Cameron to appear before Tory expenses panel

By staff

David Cameron will appear before the scrutiny panel his party set up to examine MPs facing questions over the ongoing allowances crisis.

The Conservative leader insisted last night his behaviour had been “very reasonable” after it was suggested he could have saved taxpayers £22,000.

In 2001 Mr Cameron bought a second home in his constituency for £350,000 and began claiming over £20,000 a year from the public purse on its interest-only mortgage.

Soon afterwards he paid off £75,000 from the mortgage on his London home. Experts have suggested he could have used the money to reduce his interest on his constituency home in Witney.

“I think what I did was very reasonable. First, because I was actually paying out more in interest for my mortgage than I was claiming,” he said.

“Second, when I did pay down the mortgage, I was able to claim for some basic and standard bills, like heating and lighting and water.”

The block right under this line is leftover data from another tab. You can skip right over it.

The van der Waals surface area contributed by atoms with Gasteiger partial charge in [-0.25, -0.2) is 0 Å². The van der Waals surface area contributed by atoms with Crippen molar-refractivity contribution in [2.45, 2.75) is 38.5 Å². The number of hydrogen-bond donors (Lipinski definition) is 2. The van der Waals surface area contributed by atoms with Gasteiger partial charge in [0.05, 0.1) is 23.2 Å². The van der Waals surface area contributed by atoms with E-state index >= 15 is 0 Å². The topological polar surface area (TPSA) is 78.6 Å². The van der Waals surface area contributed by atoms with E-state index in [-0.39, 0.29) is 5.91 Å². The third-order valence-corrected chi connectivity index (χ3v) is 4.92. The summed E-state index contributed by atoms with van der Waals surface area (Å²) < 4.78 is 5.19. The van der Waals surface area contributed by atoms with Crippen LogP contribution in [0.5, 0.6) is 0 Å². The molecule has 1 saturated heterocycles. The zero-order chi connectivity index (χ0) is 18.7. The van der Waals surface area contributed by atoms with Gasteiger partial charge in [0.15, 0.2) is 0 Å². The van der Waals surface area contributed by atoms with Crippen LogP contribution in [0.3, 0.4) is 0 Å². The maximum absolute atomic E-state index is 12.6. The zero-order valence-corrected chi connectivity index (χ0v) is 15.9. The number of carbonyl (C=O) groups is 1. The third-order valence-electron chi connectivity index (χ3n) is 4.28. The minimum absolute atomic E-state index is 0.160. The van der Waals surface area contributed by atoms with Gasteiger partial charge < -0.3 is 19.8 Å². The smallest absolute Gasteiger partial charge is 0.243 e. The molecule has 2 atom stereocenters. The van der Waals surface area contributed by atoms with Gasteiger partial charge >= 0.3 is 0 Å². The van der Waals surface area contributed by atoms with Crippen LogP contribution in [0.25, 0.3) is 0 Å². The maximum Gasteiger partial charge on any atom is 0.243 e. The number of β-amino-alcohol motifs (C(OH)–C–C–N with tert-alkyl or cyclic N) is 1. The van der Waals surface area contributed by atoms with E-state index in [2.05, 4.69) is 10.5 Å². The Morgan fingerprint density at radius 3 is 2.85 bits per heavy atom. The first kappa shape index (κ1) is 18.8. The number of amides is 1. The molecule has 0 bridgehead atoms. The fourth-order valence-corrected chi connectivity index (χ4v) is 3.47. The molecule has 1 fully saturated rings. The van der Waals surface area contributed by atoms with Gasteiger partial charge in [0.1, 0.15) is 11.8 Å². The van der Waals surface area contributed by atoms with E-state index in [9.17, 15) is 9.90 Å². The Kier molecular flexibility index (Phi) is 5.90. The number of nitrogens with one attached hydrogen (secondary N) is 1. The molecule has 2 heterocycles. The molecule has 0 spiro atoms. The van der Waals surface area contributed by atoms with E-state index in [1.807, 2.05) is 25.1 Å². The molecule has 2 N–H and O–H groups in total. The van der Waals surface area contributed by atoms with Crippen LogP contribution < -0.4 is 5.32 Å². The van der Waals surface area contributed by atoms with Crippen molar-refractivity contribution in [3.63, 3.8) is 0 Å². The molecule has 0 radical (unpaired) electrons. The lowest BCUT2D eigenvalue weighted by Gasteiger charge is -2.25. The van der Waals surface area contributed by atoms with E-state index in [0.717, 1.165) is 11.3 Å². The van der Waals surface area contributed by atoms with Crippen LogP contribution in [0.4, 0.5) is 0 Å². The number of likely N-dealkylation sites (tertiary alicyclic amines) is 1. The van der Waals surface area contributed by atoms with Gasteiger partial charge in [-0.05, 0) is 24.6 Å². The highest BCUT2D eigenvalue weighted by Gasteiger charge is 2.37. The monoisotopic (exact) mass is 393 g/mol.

Mr Cameron said he was happy to put himself before the scrutiny panel and added it would look beyond the existing parliamentary rules to assess whether their spirit had been broken.

Labour MP John Mann remained unconvinced, however.

He said: “People will find it hard to believe that Mr Cameron’s decision to arrange his finances so that all of his mortgage debt was on a property funded by parliamentary allowances meant no extra cost to the taxpayer, as compared to continuing to share the debt between two properties.”